“USW provides the best trade and technical service to our customers and we are here for Brazilian mills for any need they have,” said Galdos.

Source: USDA FAS export sales data as of Oct. 29, 2020

HRS. Total HRS export sales of 4.72 MMT are 15 percent ahead of this time last year and are 8 percent ahead of the 5-year average. Sales to the Philippines, the top market for HRS, are 22 percent ahead of last year at 1.30 MMT and are 34 percent ahead of the 5-year average. Rising per capita consumption combined with population growth and competitive HRS prices early in the marketing year supported strong sales to the Philippines at the start of 2020/21.

In Japan, the second largest market for HRS, sales of 569,000 MT are up 20 percent on the year.

“We had good start this year in the Japanese market following the U.S. and Japan trade agreement implemented on January 1,” said Rick Nakano, USW Country Director, Japan. “This gives U.S. wheat a better opportunity to be traded on equal footing with similar classes of wheat from Canada. This results is a great outcome for U.S. wheat to compete equally again with Canadian wheat to meet the needs of Japan’s flour millers.”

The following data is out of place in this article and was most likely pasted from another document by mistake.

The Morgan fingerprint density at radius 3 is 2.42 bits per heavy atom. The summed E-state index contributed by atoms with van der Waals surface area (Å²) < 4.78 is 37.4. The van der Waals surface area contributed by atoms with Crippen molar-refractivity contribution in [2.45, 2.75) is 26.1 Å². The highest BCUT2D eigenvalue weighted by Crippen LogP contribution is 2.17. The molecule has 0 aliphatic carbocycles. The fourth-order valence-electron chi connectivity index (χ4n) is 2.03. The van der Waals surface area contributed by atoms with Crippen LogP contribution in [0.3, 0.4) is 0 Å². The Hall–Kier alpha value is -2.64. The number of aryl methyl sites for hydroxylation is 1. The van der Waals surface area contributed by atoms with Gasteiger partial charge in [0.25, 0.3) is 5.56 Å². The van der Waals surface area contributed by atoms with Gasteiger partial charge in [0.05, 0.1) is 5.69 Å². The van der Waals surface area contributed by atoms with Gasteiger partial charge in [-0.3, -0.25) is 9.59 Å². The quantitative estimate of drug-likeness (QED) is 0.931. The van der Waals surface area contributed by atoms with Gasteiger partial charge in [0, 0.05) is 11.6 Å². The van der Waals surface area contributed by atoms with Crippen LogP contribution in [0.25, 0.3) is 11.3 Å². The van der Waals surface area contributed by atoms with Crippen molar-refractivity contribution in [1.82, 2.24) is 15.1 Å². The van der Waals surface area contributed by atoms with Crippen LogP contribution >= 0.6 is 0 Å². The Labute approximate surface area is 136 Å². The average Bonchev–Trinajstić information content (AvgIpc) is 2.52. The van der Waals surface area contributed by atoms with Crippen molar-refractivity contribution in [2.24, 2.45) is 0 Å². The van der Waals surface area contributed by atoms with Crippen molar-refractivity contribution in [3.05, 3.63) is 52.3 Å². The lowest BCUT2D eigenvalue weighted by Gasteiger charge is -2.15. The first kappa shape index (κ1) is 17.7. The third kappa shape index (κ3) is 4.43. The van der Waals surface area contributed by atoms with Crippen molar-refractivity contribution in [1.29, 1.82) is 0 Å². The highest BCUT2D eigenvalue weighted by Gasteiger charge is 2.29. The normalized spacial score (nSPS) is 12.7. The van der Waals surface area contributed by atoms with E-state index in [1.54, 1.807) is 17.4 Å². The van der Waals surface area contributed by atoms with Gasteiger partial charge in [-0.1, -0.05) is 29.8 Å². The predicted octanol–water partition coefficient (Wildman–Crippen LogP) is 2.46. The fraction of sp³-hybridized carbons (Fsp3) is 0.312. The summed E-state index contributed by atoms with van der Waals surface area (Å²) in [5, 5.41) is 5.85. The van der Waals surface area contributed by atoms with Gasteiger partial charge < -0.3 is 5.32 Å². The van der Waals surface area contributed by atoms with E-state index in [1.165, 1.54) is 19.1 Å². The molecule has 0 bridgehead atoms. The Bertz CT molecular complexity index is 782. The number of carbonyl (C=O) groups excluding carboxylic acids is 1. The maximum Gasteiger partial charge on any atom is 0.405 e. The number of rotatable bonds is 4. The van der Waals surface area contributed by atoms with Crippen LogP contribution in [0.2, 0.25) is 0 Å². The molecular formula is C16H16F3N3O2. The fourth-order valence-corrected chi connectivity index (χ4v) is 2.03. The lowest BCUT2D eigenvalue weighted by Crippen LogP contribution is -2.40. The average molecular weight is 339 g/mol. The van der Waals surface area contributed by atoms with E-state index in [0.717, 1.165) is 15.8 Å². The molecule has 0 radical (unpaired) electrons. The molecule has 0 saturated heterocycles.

Source: USDA FAS export sales data as of Oct. 29, 2020

White. Total U.S. white wheat sales are 41 percent ahead of this time in 2019/20 at 4.02 MMT and are 36 percent ahead of the 5-year average. In the Philippines, the largest market for U.S. soft white wheat, export sales are up 42 percent on the year and are 40 percent ahead of the 5-year average.

The increased demand by Philippine millers is partially due to early customer buying in response to tight export elevation capacity in the Pacific Northwest (PNW). Strong USW educational programs in the Philippines helped customers stay informed and make timely buying decisions in the first third of MY 2020/21.

Sales to South Korea, the second largest market for U.S. soft white wheat, are 79 percent ahead of last year’s pace and are 53 percent ahead of the 5-year average. Soft white wheat on a C&F (FOB and freight) landed basis to South Korea has been priced very competitively.